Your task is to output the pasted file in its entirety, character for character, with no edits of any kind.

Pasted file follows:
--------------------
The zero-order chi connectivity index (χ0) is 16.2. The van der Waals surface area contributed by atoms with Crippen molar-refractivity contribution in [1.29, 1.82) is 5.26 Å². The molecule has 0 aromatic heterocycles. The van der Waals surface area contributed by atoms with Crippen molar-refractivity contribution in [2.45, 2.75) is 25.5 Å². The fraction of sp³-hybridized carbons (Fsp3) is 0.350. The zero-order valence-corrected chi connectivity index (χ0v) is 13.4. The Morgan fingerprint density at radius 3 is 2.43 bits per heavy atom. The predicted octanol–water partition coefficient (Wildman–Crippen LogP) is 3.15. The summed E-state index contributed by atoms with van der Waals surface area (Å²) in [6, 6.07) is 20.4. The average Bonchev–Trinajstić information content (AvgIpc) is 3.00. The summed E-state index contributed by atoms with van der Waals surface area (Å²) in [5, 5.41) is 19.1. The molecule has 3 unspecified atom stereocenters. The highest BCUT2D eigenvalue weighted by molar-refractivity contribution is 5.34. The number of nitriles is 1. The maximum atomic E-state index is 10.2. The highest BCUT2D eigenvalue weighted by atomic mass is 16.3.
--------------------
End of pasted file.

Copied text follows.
The zero-order chi connectivity index (χ0) is 16.2. The van der Waals surface area contributed by atoms with Crippen molar-refractivity contribution in [1.29, 1.82) is 5.26 Å². The molecule has 0 aromatic heterocycles. The van der Waals surface area contributed by atoms with Crippen molar-refractivity contribution in [2.45, 2.75) is 25.5 Å². The fraction of sp³-hybridized carbons (Fsp3) is 0.350. The zero-order valence-corrected chi connectivity index (χ0v) is 13.4. The Morgan fingerprint density at radius 3 is 2.43 bits per heavy atom. The predicted octanol–water partition coefficient (Wildman–Crippen LogP) is 3.15. The summed E-state index contributed by atoms with van der Waals surface area (Å²) in [6, 6.07) is 20.4. The average Bonchev–Trinajstić information content (AvgIpc) is 3.00. The summed E-state index contributed by atoms with van der Waals surface area (Å²) in [5, 5.41) is 19.1. The molecule has 3 unspecified atom stereocenters. The highest BCUT2D eigenvalue weighted by molar-refractivity contribution is 5.34. The number of nitriles is 1. The maximum atomic E-state index is 10.2. The highest BCUT2D eigenvalue weighted by atomic mass is 16.3.